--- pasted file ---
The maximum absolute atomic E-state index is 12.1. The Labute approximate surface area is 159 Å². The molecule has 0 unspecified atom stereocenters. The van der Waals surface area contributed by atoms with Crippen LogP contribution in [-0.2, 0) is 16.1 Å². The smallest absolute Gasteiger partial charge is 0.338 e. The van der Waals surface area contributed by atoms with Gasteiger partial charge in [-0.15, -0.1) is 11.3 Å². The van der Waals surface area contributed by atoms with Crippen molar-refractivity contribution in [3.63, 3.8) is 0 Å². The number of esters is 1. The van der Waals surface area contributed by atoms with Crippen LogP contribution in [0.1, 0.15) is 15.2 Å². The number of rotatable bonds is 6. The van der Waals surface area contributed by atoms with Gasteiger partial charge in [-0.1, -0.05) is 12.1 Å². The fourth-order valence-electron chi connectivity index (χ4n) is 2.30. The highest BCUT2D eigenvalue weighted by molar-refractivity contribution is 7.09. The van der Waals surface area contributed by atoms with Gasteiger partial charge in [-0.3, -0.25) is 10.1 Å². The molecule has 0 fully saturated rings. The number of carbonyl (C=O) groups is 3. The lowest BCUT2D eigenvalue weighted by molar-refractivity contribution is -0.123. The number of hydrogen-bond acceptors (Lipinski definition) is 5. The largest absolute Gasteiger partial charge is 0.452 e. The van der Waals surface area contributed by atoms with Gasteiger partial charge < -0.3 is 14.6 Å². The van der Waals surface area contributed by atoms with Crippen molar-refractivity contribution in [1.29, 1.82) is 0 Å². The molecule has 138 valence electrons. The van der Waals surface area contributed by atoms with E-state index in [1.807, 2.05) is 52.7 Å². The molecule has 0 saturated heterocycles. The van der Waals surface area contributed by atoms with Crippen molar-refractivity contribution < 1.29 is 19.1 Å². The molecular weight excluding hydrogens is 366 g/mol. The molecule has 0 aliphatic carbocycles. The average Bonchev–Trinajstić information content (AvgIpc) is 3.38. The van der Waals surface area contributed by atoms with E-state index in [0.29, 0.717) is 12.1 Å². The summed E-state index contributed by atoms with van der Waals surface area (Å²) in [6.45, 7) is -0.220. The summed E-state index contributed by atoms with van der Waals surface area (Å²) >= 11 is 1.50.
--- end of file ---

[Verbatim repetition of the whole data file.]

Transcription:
The maximum absolute atomic E-state index is 12.1. The Labute approximate surface area is 159 Å². The molecule has 0 unspecified atom stereocenters. The van der Waals surface area contributed by atoms with Crippen LogP contribution in [-0.2, 0) is 16.1 Å². The smallest absolute Gasteiger partial charge is 0.338 e. The van der Waals surface area contributed by atoms with Gasteiger partial charge in [-0.15, -0.1) is 11.3 Å². The van der Waals surface area contributed by atoms with Crippen molar-refractivity contribution in [3.63, 3.8) is 0 Å². The number of esters is 1. The van der Waals surface area contributed by atoms with Crippen LogP contribution in [0.1, 0.15) is 15.2 Å². The number of rotatable bonds is 6. The van der Waals surface area contributed by atoms with Gasteiger partial charge in [-0.1, -0.05) is 12.1 Å². The fourth-order valence-electron chi connectivity index (χ4n) is 2.30. The highest BCUT2D eigenvalue weighted by molar-refractivity contribution is 7.09. The van der Waals surface area contributed by atoms with Gasteiger partial charge in [-0.3, -0.25) is 10.1 Å². The molecule has 0 fully saturated rings. The number of carbonyl (C=O) groups is 3. The lowest BCUT2D eigenvalue weighted by molar-refractivity contribution is -0.123. The number of hydrogen-bond acceptors (Lipinski definition) is 5. The largest absolute Gasteiger partial charge is 0.452 e. The van der Waals surface area contributed by atoms with Gasteiger partial charge < -0.3 is 14.6 Å². The van der Waals surface area contributed by atoms with Crippen molar-refractivity contribution in [1.29, 1.82) is 0 Å². The molecule has 138 valence electrons. The van der Waals surface area contributed by atoms with E-state index in [1.807, 2.05) is 52.7 Å². The molecule has 0 saturated heterocycles. The van der Waals surface area contributed by atoms with Crippen molar-refractivity contribution < 1.29 is 19.1 Å². The molecular weight excluding hydrogens is 366 g/mol. The molecule has 0 aliphatic carbocycles. The average Bonchev–Trinajstić information content (AvgIpc) is 3.38. The van der Waals surface area contributed by atoms with E-state index in [0.29, 0.717) is 12.1 Å². The summed E-state index contributed by atoms with van der Waals surface area (Å²) in [6.45, 7) is -0.220. The summed E-state index contributed by atoms with van der Waals surface area (Å²) >= 11 is 1.50.